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Difference between Actual Use (1(a)) and Intent to Use Applications (1(b)) with the Trademark Office

By: Kennington Groff
Lilenfeld PC

So, what really is the difference between a Section 1(a) actual use application and a Section 1(b) intent to use trademark registration application? Is one application better than the other? Why would I file a trademark registration application if I am not actually using my mark? How do I protect this new name I thought of for by business/product? To learn more about the option that is right for you and the pros and cons of each application check out our comments below.

In order to file a Section 1(a) trademark registration application, referred to also as an Actual Use Application, a company/individual must be actively using its trademark in commerce in relation to the goods and/or services it offers or sells. The Trademark Manual of Examining Procedure § 901.01 defines what this “use in commerce” means:

The term “use in commerce” means the bona fide use of a mark in the ordinary course of trade, and not made merely to reserve a right in a mark.  For purposes of this Act, a mark shall be deemed to be in use in commerce–

  • (1) on goods when—
  • (A) it is placed in any manner on the goods or their containers or the displays associated therewith or on the tags or labels affixed thereto, or if the nature of the goods makes such placement impracticable, then on documents associated with the goods or their sale, and
  • (B) the goods are sold or transported in commerce, and
  • (2) on services when it is used or displayed in the sale or advertising of services and the services are rendered in commerce, or the services are rendered in more than one State or in the United States and a foreign country and the person rendering the services is engaged in commerce in connection with the services.

So, when an Applicant can show that it is actively using its mark in commerce in connection with the services/goods it offers, then a Section 1(a) Actual Use application for registration should be filed.

A Section 1(b) Intent to Use application is a way to protect a trademark before you start using it.

One of the greatest benefits of an intent to use application is the opportunity for a company/individual to “reserve” a mark and prevent others from registering a mark in the event they file an application after you. This “reservation” can save people from a rebrand and can make it costly for later filed trademark registration applicants to try and register their mark/ prevent you from using your mark. It can also serve as a deterrent for anyone searching the Trademark Office for marks already in use.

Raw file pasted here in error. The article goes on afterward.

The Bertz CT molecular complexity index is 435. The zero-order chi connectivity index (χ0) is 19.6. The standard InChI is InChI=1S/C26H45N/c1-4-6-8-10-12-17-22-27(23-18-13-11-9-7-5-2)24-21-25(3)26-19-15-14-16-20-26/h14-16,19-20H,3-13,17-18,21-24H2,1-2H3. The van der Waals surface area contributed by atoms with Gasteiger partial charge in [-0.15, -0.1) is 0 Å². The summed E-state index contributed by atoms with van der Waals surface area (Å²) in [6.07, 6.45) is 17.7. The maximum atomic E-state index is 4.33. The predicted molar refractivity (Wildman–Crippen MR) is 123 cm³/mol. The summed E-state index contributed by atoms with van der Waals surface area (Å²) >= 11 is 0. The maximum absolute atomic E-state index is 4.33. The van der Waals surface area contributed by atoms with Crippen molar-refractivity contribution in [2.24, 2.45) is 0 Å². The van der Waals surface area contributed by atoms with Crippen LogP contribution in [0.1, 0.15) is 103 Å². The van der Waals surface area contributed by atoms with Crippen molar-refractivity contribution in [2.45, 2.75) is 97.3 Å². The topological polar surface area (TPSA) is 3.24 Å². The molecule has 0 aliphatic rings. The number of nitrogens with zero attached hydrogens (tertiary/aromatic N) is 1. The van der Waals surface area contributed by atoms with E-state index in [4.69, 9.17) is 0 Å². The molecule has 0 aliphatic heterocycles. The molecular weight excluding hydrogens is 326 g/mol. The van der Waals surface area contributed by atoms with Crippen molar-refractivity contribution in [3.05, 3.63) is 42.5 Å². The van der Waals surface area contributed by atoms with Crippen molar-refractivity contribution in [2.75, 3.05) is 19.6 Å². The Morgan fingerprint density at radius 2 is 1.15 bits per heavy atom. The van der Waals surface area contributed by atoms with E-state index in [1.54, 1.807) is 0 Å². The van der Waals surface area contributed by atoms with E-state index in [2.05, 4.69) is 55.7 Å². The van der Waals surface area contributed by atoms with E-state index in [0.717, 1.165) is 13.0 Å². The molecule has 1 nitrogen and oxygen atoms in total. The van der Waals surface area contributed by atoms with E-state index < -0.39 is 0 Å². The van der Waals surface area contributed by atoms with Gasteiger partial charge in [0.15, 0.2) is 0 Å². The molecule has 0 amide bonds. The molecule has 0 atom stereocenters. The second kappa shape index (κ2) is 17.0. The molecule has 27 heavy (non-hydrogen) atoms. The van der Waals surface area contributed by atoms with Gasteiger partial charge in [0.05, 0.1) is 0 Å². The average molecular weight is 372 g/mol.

Once an intent to use trademark registration has gone through the process with the Trademark Office and a Notice of Allowance has been issued, this triggers the next steps in the process to show the Trademark Office you are using your mark. Applicants have two options at this time to either (1) convert their application to an in-use application by filing a statement of use showing the Trademark Office their mark is now in use in commerce in connection with their goods/ services or (2) filing an extension to buy more time to show the Trademark Office their mark is not yet in use. A total of 5 extensions are allowed and must be renewed every six months after the Trademark Office issues a Notice of Allowance.

All in all, determining which trademark registration application to file is critical to determining the validity of your mark. Further, waiting too long to file a trademark registration application can result in someone already having obtained a registration on your mark or a mark similar to yours that can costs you a significant amount of time and money down the road to try and obtain a registration for your mark.

If you are not sure when to file a trademark registration application or which application to file, contact Lilenfeld PC at (404) 201-2520 with any questions you may have regarding applying to register your trademark.

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Your Intellectual Property Attorney Can Be Located In A Different State

By: Robin Gentry
Lilenfeld PC

As more and more businesses transition to virtual workplaces and become more comfortable with virtual meetings and working from home, it is natural to wonder if your lawyer needs to be located in the same state as your business. For most intellectual property questions, your lawyer can be located anywhere in the United States. The reason is because most of the relevant intellectual property laws involving patents, trademarks, copyrights and trade secrets are federal laws which are the same throughout the United States. So unlike other types of attorneys who practice personal injury, estate planning, family disputes and criminal law to name a few, your intellectual property attorney is not confined by the boundaries of their state.